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Subject: Re: [boost] Arbitrary precision arithmetic
From: Jarrad Waterloo (jwaterloo_at_[hidden])
Date: 2009-08-18 08:50:58

Scott Johnson wrote:
> Greetings.
> This is my first post to the mailing list, so I'll try not to act stupid.
> :)
> The recent release of Boost (1.39.0), in the boost::rational library
> documentation, broadly hints at (and expresses a fond wish for) an
> arbitrary-precision integer ("bignum") library; however none currently
> exists within Boost. There are numerous such libraries out in the wild
> (many targeted towards C); though some of them are under incompatible
> licenses.
> (One interesting starting point would be libtommath, by Tom St. Denis; it
> appears to be a pretty robust and functional C library; which now has a C++
> wrapper--albeit one that doesn't meet boost standards. It also contains
> numerous other useful number-theoretic functions, many of which appear to
> not be dependeing on the underlying bigint type. And it's in the public
> domain, or at least appears to be...)
> Searching through the mailing list, I've seen numerous references to
> creating such a thing, some of them dating back nearly ten years--but none
> yet seems to exist. This is something, I think, which would be Really
> Useful to add to boost. I wasn't able to locate any current boost project
> or proposal to create such a thing--though it's certainly possible I looked
> up the wrong keyword(s).
> So, my possibly impertinent newbie question: Is anyone (seriously) working
> on such a thing, for inclusion in boost? Are there any nasty (political)
> obstacles to such a thing being added?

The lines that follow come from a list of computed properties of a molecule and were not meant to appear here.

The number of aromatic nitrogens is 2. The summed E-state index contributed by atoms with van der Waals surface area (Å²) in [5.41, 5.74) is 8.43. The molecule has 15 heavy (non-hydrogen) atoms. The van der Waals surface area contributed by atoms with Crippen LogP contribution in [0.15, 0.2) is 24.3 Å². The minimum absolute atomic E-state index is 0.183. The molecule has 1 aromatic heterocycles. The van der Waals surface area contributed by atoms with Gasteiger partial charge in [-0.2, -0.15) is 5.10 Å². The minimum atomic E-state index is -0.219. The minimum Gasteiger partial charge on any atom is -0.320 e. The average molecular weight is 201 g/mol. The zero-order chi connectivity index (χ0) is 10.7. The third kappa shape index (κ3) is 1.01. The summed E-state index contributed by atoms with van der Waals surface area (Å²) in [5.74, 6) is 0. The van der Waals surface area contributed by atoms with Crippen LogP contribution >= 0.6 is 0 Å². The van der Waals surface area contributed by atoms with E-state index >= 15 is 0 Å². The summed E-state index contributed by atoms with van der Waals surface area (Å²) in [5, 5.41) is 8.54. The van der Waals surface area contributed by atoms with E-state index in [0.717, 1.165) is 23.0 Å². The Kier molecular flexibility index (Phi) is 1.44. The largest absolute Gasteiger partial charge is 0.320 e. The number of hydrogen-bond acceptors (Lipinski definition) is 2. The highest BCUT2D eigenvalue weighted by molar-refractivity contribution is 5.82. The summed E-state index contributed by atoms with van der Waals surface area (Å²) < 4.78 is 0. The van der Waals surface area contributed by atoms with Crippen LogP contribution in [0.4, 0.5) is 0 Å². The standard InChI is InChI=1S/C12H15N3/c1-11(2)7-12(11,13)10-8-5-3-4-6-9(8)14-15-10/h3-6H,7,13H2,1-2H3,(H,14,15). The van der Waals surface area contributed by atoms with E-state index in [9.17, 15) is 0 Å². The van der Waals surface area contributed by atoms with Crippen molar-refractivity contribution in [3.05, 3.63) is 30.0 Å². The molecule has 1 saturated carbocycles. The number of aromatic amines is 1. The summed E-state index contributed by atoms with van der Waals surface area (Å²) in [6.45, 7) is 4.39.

> Thanks!
I would love to have such a library and been begging for it for quite a
while. I don't have much experience in assembly especially 32 bit
assembly else I might have attempted this myself. Please if you do
attempt this keep the following things in mind.
1) On the C++0x Standard Library wishlist (revision 5) found at
there are these items
a) Infinite-precision integer arithmetic
b) Full-width integer operations
"a" is what you are referring to but it has a dependency for efficiency
on "b" so it may be good to propose both libraries and split the work
among multiple people. These also shows that their is great interest.
2) Don't limit yourself to cryptographic applications. Big numbers have
applications in identification and other scientific fields. As such one
might be perfectly content with fixed sized stack allocated [unsigned]
int types. Ex. std::bitset<512> -> uint<512>
3) Think pluggable. Start with a standard C++ implementation even if it
is slow as long as it work and then gradually, on latter releases,
replace or allow choosing faster implementations. Who knows this might
allow others to plug GMP or other implementations into it. [Consider
virtual functions, function pointers, facets. Most in past conversations
have offered strong resistance to virtual functions.]

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